My children were raised vegetarian because their mother and I did not eat meat and we were not going to prepare two meals. After we had separated my ex wife and I both stopped being vegetarian around the same time and the children started eating meat too, although this time they were given the choice.
When they were little there was very little room for fussy eating; without wanting to come over all At Last The 1948 Show we never told our kids that refusing to eat something was an option because we couldn’t afford to throw away food. The only time I can remember them not eating something (apart from chocolate spaghetti) was when a neighbour’s children happened to be in the house when my children had just been given mushroom stroganoff for dinner. The neighbour’s kids all said that mushrooms were slimy and disgusting so, as a unit, my three children pushed their plates away and refused to eat.
As they started to eat meat they became fussier. My son, the youngest, is probably still the most adventurous (although he did refuse to eat fish for a long while as he had it in his head that it would come from the Bridgewater Canal in Worsley which was orange in those days). My youngest daughter will try most things but she has a minimal tolerance for hot spices. My eldest daughter doesn’t really like meat.
This last fact is something I always forget. When she visits I will plan a nice meal with a lovely cut of meat from The Ginger Pig only to be reminded that she doesn’t like whatever it is I have chosen. This weekend my eldest and her partner came down and I discovered that she likes duck so I made a lazy cassoulet using tinned haricot beans and confit duck. It was lovely and perfect for a Wintry Sunday but it wasn’t really very diet friendly.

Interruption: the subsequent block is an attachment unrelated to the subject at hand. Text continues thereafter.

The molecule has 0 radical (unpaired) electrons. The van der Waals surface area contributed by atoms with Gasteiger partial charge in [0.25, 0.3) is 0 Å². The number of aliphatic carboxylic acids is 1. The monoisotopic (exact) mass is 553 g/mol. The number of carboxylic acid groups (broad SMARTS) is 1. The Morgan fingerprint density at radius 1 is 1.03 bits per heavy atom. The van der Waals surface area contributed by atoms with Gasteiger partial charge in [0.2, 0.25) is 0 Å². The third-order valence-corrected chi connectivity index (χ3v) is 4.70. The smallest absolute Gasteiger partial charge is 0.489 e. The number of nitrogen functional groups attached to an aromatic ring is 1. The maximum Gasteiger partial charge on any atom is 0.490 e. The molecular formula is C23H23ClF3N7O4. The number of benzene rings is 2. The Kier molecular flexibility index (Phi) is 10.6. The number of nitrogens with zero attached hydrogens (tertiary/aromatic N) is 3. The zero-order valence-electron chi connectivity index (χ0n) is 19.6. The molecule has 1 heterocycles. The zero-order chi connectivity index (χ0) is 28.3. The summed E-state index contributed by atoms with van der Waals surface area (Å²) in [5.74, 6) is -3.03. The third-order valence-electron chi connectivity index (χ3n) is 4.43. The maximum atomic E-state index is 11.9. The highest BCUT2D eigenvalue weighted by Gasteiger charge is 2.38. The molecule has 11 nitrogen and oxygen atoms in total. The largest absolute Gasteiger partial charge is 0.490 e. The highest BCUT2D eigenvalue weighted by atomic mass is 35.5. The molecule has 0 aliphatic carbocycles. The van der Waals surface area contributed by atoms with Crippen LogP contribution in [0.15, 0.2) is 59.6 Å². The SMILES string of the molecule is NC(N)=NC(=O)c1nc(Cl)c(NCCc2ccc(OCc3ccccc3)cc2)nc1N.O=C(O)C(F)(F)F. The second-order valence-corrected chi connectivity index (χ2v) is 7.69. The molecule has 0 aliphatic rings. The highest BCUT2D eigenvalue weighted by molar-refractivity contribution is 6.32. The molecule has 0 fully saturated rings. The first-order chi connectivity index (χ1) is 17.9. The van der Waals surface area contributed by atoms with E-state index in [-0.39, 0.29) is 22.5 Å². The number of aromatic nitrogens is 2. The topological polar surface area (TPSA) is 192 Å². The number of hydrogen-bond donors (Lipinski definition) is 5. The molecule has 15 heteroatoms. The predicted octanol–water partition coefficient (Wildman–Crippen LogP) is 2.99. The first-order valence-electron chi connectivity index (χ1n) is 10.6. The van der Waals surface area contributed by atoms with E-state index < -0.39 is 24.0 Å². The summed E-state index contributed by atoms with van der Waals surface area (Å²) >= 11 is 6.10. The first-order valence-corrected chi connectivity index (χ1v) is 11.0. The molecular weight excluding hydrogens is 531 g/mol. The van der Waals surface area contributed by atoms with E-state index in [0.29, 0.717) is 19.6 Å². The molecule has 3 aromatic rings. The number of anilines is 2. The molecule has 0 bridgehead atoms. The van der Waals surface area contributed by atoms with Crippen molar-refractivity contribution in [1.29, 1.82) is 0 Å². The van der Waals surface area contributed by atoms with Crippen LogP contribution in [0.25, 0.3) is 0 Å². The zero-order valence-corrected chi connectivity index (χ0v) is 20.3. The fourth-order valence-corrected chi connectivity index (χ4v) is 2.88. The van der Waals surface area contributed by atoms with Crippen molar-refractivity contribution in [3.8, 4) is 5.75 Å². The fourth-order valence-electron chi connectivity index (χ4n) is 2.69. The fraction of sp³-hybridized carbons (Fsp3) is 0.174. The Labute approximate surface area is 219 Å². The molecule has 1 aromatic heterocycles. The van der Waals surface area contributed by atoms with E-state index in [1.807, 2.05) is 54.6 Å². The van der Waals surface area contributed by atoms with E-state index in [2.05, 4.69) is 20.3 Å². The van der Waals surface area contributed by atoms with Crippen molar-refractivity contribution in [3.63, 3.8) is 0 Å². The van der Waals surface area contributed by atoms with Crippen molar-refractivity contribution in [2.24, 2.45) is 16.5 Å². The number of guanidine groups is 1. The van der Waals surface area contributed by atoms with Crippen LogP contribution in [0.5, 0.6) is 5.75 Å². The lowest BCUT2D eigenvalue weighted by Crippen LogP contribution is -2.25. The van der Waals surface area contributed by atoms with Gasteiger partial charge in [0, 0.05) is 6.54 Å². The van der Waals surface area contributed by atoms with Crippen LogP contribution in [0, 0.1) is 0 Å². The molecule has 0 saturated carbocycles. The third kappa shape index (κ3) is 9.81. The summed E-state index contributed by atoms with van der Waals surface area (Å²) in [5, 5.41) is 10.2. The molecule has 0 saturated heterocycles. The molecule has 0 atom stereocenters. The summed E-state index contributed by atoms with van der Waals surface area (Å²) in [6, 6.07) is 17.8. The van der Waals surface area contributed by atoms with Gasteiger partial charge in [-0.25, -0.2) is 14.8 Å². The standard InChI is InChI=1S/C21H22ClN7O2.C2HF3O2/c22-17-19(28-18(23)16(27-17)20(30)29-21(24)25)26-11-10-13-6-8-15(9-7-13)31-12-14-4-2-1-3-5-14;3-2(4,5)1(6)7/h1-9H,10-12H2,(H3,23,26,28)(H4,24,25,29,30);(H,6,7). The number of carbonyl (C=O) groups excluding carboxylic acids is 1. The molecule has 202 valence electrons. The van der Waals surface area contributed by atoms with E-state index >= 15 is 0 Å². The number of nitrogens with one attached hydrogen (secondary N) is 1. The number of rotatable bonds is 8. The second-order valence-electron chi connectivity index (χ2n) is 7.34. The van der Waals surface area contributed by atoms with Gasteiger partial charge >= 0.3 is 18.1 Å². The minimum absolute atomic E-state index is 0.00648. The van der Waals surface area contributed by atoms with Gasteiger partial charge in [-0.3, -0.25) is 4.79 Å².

Still, I have been very lucky with my children compared to other people. My mother-in-law’s daughter, for instance, was terrible. She was once tricked into eating mashed swede (which she professed to hate) by being told it was very buttery potato. When she was told the truth she threw it up. When I married her the list of things she wouldn’t eat was probably longer than the list of things she would. She claimed to dislike chickpeas until she ate some hummus out of politeness when visiting friends and discovered she actually loved them. I came to realise that Debbie disliked a lot of foods because she had tried them as a child and had never tried it with an adult palate. I have slowly been persuading her to give things another go. A few Christmases ago we had both mashed carrot and swede and brussel sprouts and nobody was sick. Well, maybe they were the next morning but that was down to the booze and not the food.
This past week has been quite hectic. We have been late home several nights which has meant take-aways and we have eaten out several nights. I was astounded to have only put on two pounds at tonight’s weigh in. I am hoping that I can lose five over the next week so I can finally break the four stone barrier.